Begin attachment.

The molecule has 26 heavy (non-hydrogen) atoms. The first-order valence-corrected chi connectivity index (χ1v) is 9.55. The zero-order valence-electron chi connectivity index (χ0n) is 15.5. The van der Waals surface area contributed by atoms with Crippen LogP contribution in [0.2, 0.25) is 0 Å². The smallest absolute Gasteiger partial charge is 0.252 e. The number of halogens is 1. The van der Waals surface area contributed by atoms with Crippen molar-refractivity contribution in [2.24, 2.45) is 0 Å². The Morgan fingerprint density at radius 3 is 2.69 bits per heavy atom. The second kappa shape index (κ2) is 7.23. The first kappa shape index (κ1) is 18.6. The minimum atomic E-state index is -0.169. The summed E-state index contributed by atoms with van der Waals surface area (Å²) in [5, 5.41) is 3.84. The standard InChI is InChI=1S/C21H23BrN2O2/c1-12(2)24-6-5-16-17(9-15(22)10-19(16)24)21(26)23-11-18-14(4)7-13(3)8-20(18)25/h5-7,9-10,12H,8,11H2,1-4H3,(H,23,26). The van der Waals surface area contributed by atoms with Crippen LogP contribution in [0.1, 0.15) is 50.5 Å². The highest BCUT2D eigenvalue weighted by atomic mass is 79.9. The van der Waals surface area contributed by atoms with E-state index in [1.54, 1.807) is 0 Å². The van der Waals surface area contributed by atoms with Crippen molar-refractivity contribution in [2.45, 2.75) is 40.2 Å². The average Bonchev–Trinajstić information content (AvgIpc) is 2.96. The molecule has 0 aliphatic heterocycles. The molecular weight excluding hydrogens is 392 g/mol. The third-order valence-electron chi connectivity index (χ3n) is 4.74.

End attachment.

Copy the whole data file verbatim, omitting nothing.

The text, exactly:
The molecule has 26 heavy (non-hydrogen) atoms. The first-order valence-corrected chi connectivity index (χ1v) is 9.55. The zero-order valence-electron chi connectivity index (χ0n) is 15.5. The van der Waals surface area contributed by atoms with Crippen LogP contribution in [0.2, 0.25) is 0 Å². The smallest absolute Gasteiger partial charge is 0.252 e. The number of halogens is 1. The van der Waals surface area contributed by atoms with Crippen molar-refractivity contribution in [2.24, 2.45) is 0 Å². The Morgan fingerprint density at radius 3 is 2.69 bits per heavy atom. The second kappa shape index (κ2) is 7.23. The first kappa shape index (κ1) is 18.6. The minimum atomic E-state index is -0.169. The summed E-state index contributed by atoms with van der Waals surface area (Å²) in [5, 5.41) is 3.84. The standard InChI is InChI=1S/C21H23BrN2O2/c1-12(2)24-6-5-16-17(9-15(22)10-19(16)24)21(26)23-11-18-14(4)7-13(3)8-20(18)25/h5-7,9-10,12H,8,11H2,1-4H3,(H,23,26). The van der Waals surface area contributed by atoms with Crippen LogP contribution in [0.1, 0.15) is 50.5 Å². The highest BCUT2D eigenvalue weighted by atomic mass is 79.9. The van der Waals surface area contributed by atoms with E-state index in [1.54, 1.807) is 0 Å². The van der Waals surface area contributed by atoms with Crippen molar-refractivity contribution in [2.45, 2.75) is 40.2 Å². The average Bonchev–Trinajstić information content (AvgIpc) is 2.96. The molecule has 0 aliphatic heterocycles. The molecular weight excluding hydrogens is 392 g/mol. The third-order valence-electron chi connectivity index (χ3n) is 4.74.